June 28th 2015 will see the retirement of a Channel Islands aviation Icon, G-JOEY the Britten Norman Trislander. JOEY is operated by Aurigny Air Services, based in Channel Islands. This much loved aircraft has seen just shy of 40 years service in its lifetime, 34 of those years with Aurigny and is regarded as the flagship of their Trislander fleet. Construction Number 1016 off the Britten Norman production line, who would have thought that this Trislander would have become such an icon for an Airline as well as a recognised public figure. Mark Empson guest reports for AeroResource.
The Trislander was designed as a larger, more powerful version of the Islander. The new design offered a longer cabin for increased capacity as well as the distinctive third engine mounted in the tail offering more power. The aircraft is capable of carrying up to 16 passengers with 8 seats, 2 a breast down the cabin, typically operated by a single pilot and a total of 73 aircraft were built in the United Kingdom at Britten Normans factory in Bembridge, Isle of Wight.
Construction number 1016 was originally delivered under the registration G-BDGG, owned by Britten Norman. The aircraft then went on to Canadian Airline, Simpson Air Canada under the identity of C-GSAA in December 1975. 15th July 1979 saw it return to the United Kingdom and back onto the British register under its former registration G-BDGG one again owned by Britten Norman. On the 15th June 1979, 1016 was chartered to Aurigny where it flew for two full years. During this time the aircraft wore the remnants of Simpson Air Canada’s paint scheme with basic Aurigny titles. Then, on 27th November 1981, Aurigny purchased the aircraft outright from Britten Norman, registering the aircraft under the famous G-JOEY. Since then JOEY has been used extensively for publicity purposes with the Airline. Over the years Aurigny have developed a wide range of JOEY merchandise ranging from coloring books to a “JOEY Fun Zone” for children and even a JOEY club. However perhaps amongst the most popular marketing idea was “JOEY’s Scenic Tours”. These proved very popular taking people for a 20-minute scenic tour of individual Channel Islands including Guernsey and Alderney. JOEY himself will fly the last of these tours on June 27th 2015 from Alderney.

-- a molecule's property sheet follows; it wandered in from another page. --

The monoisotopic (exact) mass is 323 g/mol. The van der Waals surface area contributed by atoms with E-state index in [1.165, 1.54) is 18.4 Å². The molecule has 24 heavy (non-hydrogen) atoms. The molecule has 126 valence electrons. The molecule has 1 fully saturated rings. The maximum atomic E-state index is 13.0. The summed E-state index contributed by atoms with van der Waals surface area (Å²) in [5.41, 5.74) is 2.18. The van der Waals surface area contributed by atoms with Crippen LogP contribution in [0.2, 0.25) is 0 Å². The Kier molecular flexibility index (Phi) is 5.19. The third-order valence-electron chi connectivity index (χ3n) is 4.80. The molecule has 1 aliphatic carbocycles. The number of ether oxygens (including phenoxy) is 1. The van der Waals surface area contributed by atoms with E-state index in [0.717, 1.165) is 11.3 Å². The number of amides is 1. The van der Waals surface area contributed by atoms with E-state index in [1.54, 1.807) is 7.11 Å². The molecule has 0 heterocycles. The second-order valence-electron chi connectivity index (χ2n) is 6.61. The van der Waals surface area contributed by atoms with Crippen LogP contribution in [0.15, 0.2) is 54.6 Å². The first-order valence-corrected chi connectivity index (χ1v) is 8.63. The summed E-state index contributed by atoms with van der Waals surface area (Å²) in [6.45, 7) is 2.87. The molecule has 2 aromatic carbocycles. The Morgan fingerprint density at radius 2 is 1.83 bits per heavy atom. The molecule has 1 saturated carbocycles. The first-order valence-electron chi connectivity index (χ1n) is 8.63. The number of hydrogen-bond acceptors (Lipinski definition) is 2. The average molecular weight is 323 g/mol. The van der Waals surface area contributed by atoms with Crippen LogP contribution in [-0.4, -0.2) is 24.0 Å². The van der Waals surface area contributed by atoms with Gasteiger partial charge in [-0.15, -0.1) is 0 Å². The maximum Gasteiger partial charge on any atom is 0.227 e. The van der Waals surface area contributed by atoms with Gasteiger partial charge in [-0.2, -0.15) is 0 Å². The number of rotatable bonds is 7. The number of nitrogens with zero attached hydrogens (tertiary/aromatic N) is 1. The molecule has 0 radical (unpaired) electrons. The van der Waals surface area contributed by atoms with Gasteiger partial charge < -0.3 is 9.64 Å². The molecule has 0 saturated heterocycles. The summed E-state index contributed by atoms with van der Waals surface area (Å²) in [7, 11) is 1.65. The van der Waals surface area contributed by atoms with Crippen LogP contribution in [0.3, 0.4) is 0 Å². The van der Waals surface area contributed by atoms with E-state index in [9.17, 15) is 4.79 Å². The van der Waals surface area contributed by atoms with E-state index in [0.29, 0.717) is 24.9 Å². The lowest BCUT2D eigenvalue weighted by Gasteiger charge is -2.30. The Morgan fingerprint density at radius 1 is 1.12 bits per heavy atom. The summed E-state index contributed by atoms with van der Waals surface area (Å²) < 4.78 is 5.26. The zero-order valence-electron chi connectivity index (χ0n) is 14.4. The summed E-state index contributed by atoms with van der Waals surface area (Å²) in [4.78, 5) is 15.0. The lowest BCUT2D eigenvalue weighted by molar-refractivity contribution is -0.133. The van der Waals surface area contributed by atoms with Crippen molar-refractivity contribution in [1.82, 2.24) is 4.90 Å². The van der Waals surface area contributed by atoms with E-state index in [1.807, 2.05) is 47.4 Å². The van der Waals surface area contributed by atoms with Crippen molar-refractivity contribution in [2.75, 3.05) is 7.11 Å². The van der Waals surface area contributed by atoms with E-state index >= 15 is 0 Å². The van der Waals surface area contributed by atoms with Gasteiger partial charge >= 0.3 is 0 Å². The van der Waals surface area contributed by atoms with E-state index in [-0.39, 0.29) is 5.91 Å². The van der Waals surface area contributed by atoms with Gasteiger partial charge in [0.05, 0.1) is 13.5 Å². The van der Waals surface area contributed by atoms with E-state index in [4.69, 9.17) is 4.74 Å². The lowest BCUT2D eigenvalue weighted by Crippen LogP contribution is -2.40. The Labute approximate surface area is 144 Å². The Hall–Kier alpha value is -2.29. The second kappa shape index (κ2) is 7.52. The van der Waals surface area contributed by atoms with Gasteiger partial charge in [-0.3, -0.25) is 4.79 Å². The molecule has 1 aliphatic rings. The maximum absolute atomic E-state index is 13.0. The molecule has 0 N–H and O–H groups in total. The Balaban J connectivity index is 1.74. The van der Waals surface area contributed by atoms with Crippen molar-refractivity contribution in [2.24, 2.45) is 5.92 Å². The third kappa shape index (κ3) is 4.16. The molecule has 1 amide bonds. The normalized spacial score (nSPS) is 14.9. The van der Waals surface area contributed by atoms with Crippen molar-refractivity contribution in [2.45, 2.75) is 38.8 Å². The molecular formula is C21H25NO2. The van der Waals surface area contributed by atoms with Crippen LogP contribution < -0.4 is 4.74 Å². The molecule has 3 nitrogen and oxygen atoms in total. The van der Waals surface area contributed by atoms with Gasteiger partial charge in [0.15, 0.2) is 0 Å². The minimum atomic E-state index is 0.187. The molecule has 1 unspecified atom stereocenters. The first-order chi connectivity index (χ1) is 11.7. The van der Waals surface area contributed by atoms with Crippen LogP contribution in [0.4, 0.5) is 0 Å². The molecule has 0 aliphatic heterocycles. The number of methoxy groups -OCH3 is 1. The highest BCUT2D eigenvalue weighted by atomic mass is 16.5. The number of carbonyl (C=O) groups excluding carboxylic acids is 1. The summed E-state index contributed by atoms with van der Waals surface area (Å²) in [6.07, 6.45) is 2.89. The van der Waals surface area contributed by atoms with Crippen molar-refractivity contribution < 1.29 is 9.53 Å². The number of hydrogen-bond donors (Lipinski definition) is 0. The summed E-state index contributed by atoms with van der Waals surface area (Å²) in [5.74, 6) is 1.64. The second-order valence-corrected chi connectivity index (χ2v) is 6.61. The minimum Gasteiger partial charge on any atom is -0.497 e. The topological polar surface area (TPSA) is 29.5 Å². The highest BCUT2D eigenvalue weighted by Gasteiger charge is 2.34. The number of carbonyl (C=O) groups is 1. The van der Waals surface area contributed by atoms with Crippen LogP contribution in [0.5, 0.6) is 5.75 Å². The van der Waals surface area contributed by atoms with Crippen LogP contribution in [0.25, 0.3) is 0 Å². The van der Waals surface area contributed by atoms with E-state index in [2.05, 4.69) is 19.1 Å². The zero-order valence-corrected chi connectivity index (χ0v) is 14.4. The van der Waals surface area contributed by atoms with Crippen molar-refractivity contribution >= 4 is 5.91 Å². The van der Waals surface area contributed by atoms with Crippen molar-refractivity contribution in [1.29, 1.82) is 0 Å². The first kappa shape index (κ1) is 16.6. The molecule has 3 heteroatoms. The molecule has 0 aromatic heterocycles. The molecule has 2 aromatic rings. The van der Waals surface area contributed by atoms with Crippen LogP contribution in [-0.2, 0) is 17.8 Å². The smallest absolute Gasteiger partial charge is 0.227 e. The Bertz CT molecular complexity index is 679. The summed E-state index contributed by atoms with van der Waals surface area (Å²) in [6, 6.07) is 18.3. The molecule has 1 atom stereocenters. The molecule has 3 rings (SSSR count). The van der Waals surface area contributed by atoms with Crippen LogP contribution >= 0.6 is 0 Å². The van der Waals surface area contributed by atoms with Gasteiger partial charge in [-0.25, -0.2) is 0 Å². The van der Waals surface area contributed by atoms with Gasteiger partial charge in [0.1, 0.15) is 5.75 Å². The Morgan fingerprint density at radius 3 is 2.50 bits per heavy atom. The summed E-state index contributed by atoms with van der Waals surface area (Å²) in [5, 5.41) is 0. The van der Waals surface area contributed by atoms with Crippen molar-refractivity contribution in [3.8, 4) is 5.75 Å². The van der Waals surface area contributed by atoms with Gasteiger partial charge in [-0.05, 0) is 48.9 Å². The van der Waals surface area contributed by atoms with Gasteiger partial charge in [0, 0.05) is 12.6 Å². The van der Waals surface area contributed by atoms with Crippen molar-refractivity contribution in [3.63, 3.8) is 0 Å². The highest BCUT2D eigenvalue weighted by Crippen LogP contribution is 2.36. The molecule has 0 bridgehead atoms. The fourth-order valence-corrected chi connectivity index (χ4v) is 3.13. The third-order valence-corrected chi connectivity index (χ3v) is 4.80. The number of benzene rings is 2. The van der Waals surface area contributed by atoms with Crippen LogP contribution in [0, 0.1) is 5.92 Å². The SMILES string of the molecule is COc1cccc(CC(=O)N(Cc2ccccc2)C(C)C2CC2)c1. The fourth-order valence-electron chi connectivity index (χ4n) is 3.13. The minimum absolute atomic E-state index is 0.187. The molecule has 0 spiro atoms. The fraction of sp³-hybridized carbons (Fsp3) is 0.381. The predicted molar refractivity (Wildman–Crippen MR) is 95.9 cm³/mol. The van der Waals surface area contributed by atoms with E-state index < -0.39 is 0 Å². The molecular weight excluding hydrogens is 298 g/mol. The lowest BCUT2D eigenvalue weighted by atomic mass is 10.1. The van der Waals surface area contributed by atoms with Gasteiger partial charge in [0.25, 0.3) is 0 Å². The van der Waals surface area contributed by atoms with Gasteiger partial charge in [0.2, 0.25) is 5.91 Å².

Since being delivered to the Airline JOEY has worn a number of different paint schemes with the adoption of a red nose and smiley face added in approximately 1995. As well as for marketing purposes, the aircraft has proven to be an ideal solution for providing a transport link between the Channel Islands as well as to the mainland including destinations such as Southampton and Dinard/St.Marlo.
Aurigny were once one of the largest operators of Trislanders and now have a current active fleet of four including JOEY. However back on 17th April the airline announced that it was to sell its remaining Trislander aircraft given the high maintenance and running costs and the first aircraft has already been withdrawn from use. These aircraft are currently planned to end service for Aurigny in March 2016, with the view of selling the aircraft. The airline then plans to replace the fleet with Dornier 228 Aircraft, with the first one already delivered.
Despite this, the final resting place of construction number 1016, G-JOEY is not yet fully decided. There are plans a foot to try and keep the aircraft in Guernsey as a static only exhibit however as yet, nothing has been fully decided by the airline. One thing is for certain JOEY will be well missed by the public given the fond affection the aircraft has developed over its years of service.